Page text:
(September 24, 2008) SHAUMBURG, IL —SMT editor-in-chief Gail Flower chaired a panel comprising equipment supplier, laboratory, EMS provider, and consultant voices at IPC Midwest in Schaumburg, Ill. David Geiger, Flextronics International; Jacques Coderre, Unovis Solutions; Vern Solberg, STI – Madison; and Gene Dunn, Panasonic Factory Solutions of America spoke about emerging packaging technologies.
Solberg started off with a focus on miniaturization. Wireless handsets are a major driver, but many other sectors are looking to improve speed and performance through miniaturization. Wafer-level packaging (WLP) and chip on board (COB) attachment are helping this trend. Interestingly, Solberg notes, the layout of WLPs are standard pitches to PCB assembly, even though they are bare die flip chips. At the wafer level, they are redistributed to these standard pitches. Solberg also discussed the logistics of die stacking within a package (system-in-package — SiP) against package-on-package (PoP) stacking, which can be done prior to board assembly or as part of the SMT assembly process, stacking up to eight packages. With low-profile packages, larger stacks can be achieved.
Dunn examined die and chip miniaturization, blended with a look at thin-die manufacturing and packaging issues, such as stress defects, that can result. Thinner wafers and smaller die sizes are filling packages today. Six years ago, 1.0mm sized die were considered small. Dunn says that 0.15mm die are today’s small die. Boards also are getting thinner and smaller. Cell phones can be less than 10mm thick and still offer feature-rich user experiences, Dunn noted. Thinness — with die trending toward 25µm thickness — brings fragility to these end-products’ components. Embedded applications are driving thinner, smaller chips, like 0201s, into multiple applications. By 2010, Dunn expects to see up to 10 thinned die with thin ball pitches in a 3D package. New technologies like plasma stress relief after wafer backgrinding, and plasma dicing in the back-end process are helping packagers cope with thin die. EMS providers will need to consider board layout for bend possibilities, pick-and-place systems for the force they put on components, and reflow overheat concerns. Encapsulation material for packages with thin, small die must help prevent warpage that can stress and bend die. For pick-and-place, tact times can get longer as the pick head slows down on approach to apply less force to the tiny passive component body. For PoP assembly, dip vacuum and depth are considerations for pick-and-place. How do you inspect flux/paste dip coverage before stacking? These and other considerations bring together equipment and materials suppliers to tackle emerging packages from an EMS perspective.
Coderre presented “Assembly Evolution as Semiconductor and Circuit Board Converge,” looking at the collaboration and convergence of package technology with board-level interconnect. At his lab, Coderre helps companies develop advanced processes in both semiconductor and PCB assembly sectors. This can take the form of fast, SMT-style processes moving into the semiconductor fabs and SiP packaging houses; and integrating flip chip and SMT into one line with one reflow pass; and bringing packaging steps into the circuits assembler’s facility. Embedded devices in the PCB, die feeders on pick-and-place systems, and other examples prove this trend. Coderre also sees board density as now including cubic density, not just 2D board layout density. This is like building up a city that can’t expand its geographical limits — metros go underground (into the PCB) and buildings stretch taller (stacked and 3D packages). EMS assemblers now must consider interconnect reliability inside the board, not just solder joints formed in the SMT line. Embedded components also require higher placement accuracy to avoid defects.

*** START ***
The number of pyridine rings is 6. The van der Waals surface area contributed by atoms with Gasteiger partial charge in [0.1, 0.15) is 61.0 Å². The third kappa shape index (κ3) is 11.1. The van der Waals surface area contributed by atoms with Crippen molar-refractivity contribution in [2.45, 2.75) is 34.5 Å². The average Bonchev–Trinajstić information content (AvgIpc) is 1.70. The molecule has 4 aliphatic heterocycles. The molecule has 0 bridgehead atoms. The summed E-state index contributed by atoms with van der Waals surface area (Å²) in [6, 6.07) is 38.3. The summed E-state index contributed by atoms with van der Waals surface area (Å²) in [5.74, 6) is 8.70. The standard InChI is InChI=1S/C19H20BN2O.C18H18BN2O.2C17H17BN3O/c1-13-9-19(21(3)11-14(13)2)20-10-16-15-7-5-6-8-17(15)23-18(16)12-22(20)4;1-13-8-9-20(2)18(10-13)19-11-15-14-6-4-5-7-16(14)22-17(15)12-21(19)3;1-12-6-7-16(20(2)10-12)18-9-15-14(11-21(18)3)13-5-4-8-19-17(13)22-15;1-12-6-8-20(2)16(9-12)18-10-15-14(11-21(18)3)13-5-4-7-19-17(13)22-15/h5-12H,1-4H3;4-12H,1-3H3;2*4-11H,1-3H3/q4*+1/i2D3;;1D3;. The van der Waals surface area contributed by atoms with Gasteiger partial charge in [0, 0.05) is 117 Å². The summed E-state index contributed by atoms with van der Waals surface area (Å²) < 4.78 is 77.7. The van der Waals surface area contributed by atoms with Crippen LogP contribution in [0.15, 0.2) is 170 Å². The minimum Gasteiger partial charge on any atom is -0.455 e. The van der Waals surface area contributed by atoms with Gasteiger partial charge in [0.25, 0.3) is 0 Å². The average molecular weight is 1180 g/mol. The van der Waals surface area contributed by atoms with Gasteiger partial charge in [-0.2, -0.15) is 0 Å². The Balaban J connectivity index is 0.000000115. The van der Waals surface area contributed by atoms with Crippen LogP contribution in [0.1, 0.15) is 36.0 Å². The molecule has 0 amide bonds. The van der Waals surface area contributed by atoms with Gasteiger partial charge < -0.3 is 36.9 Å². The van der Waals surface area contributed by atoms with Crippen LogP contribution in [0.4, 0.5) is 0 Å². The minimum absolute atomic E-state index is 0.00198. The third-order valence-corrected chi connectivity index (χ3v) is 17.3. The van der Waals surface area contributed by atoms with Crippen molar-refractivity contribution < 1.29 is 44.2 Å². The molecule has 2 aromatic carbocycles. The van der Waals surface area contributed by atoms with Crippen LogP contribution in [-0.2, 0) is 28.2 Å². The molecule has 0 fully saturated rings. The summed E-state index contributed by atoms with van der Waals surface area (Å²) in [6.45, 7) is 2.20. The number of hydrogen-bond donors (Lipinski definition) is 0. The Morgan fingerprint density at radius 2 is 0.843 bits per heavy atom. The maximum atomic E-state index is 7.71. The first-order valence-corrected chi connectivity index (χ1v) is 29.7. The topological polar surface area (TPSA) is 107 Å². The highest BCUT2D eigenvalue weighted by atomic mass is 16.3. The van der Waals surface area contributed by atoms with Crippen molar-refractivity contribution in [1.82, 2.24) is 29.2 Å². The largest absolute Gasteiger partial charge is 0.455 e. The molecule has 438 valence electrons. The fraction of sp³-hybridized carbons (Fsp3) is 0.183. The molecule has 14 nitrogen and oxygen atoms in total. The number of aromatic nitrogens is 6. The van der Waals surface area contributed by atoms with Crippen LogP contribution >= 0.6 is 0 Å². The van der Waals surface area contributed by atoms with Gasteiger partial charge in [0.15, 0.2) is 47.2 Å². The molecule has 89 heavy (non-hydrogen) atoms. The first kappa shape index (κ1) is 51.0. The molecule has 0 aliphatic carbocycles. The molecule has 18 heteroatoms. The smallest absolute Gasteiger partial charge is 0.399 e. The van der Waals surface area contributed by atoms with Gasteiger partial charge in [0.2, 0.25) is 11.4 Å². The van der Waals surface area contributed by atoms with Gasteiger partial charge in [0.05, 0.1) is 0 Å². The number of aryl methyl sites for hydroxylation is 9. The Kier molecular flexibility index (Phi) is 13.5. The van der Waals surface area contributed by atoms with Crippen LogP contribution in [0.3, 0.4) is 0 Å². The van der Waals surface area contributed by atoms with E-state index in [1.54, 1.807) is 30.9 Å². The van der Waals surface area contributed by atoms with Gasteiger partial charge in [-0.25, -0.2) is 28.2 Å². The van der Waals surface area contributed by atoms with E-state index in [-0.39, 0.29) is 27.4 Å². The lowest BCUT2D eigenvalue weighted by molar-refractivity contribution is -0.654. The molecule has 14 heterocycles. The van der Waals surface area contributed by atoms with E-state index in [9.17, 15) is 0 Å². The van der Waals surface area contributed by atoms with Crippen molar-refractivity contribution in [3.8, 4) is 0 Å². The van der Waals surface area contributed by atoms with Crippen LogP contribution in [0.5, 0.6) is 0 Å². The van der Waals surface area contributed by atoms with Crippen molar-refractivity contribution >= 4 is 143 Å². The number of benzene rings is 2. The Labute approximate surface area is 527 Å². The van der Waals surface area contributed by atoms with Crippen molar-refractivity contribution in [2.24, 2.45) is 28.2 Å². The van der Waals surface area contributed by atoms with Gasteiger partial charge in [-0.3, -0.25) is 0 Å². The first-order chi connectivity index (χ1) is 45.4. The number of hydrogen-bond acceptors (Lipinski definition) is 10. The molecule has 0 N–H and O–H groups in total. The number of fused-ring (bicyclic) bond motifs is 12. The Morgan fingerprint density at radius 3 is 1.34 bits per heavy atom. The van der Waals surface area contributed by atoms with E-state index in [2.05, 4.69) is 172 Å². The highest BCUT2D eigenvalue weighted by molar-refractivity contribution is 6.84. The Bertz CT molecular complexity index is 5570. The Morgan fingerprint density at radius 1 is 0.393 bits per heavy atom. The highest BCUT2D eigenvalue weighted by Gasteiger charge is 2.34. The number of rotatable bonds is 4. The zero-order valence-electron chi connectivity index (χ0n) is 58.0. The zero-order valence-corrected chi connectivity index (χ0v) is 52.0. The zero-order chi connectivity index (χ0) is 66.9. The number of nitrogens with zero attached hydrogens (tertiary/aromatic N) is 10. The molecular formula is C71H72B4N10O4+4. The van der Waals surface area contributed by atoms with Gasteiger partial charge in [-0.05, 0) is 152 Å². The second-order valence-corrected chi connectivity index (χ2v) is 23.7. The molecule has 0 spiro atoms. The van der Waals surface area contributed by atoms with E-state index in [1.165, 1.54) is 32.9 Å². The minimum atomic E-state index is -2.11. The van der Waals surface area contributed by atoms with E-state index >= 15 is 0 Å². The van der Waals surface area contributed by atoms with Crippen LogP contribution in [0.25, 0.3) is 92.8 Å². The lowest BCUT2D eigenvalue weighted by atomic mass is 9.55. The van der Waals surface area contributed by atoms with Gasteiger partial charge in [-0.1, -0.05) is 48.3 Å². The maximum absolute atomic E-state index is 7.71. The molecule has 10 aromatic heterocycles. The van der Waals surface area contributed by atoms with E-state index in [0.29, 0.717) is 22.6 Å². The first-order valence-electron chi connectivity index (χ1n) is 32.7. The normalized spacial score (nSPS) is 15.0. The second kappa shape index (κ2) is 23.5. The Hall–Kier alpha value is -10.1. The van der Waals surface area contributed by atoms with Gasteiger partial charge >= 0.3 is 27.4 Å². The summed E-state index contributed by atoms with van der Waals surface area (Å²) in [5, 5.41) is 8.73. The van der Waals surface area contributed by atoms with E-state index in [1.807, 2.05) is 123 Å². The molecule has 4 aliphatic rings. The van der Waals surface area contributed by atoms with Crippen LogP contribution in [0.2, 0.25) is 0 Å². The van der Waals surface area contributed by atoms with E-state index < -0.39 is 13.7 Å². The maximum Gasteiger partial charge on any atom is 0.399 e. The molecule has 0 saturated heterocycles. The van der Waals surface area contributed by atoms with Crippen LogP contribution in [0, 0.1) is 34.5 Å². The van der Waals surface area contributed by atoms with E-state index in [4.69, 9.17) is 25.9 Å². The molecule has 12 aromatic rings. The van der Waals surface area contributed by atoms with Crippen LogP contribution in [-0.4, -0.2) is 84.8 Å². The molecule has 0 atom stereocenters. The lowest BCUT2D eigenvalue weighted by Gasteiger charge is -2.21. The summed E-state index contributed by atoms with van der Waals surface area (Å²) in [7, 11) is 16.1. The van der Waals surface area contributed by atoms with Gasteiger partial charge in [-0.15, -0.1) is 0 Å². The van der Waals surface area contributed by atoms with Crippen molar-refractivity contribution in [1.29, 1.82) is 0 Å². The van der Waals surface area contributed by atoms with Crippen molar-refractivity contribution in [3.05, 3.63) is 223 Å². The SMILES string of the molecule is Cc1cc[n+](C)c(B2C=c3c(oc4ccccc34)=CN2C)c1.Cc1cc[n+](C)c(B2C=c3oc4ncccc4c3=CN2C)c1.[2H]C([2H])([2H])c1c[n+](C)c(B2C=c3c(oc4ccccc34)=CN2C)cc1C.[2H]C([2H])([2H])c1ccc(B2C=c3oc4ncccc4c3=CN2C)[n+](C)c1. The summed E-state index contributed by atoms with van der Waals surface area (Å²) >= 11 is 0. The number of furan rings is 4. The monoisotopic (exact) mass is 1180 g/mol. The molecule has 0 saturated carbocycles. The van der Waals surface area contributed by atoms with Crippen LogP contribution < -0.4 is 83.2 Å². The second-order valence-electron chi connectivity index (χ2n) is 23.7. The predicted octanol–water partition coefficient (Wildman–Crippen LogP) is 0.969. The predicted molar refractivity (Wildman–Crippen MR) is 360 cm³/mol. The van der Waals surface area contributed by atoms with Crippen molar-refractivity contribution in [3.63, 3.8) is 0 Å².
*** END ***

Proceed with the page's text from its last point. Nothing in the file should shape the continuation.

Finally, Geiger talked about how EMS assemblers implement these new packages in their process. Communication with the supply chain is important for integrating these packages and maintaining high yields. Land patterns, special vias, thermal grounds,flux dips, etc., all need to be taken into account, along with reliability requirements. PoP cannot be successful without proper reflow preventing warpage. Packaging companies can work with the EMS provider, and OEM companies are out of the loop. Or, OEMs sometimes work with the packagers, and then tell the EMS provider to build a product a certain way. The best way to work together, Geiger said, is to get the packaging house, OEM, and EMS provider together so everyone understands why the design and manufacturing must be done in the way that it is. He pointed out that the EMS provider has to ask questions and learn new things to successfully manufacture with these new packages. Additional elements like underfill for fragile packages, drop testing for 3D package reliability verification, etc. will come into the process faster if the EMS facility, OEM, and packaging house are communicating and querying each other productively.